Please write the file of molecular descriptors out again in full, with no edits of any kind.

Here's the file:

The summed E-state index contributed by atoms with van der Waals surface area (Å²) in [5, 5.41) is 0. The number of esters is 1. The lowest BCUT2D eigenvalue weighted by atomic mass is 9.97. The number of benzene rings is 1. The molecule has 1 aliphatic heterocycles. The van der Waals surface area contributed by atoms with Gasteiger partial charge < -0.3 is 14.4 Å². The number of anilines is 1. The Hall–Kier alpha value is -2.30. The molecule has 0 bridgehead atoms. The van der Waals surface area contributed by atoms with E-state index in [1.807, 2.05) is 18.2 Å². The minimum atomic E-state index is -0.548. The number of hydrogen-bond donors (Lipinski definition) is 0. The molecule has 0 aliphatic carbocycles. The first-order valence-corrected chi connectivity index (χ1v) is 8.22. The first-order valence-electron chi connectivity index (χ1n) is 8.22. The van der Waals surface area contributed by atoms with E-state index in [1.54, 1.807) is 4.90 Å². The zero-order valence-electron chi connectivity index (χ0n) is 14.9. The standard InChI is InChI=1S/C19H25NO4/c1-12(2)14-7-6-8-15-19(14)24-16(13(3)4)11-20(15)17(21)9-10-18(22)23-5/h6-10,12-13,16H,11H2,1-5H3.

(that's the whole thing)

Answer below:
The summed E-state index contributed by atoms with van der Waals surface area (Å²) in [5, 5.41) is 0. The number of esters is 1. The lowest BCUT2D eigenvalue weighted by atomic mass is 9.97. The number of benzene rings is 1. The molecule has 1 aliphatic heterocycles. The van der Waals surface area contributed by atoms with Gasteiger partial charge < -0.3 is 14.4 Å². The number of anilines is 1. The Hall–Kier alpha value is -2.30. The molecule has 0 bridgehead atoms. The van der Waals surface area contributed by atoms with E-state index in [1.807, 2.05) is 18.2 Å². The minimum atomic E-state index is -0.548. The number of hydrogen-bond donors (Lipinski definition) is 0. The molecule has 0 aliphatic carbocycles. The first-order valence-corrected chi connectivity index (χ1v) is 8.22. The first-order valence-electron chi connectivity index (χ1n) is 8.22. The van der Waals surface area contributed by atoms with E-state index in [1.54, 1.807) is 4.90 Å². The zero-order valence-electron chi connectivity index (χ0n) is 14.9. The standard InChI is InChI=1S/C19H25NO4/c1-12(2)14-7-6-8-15-19(14)24-16(13(3)4)11-20(15)17(21)9-10-18(22)23-5/h6-10,12-13,16H,11H2,1-5H3.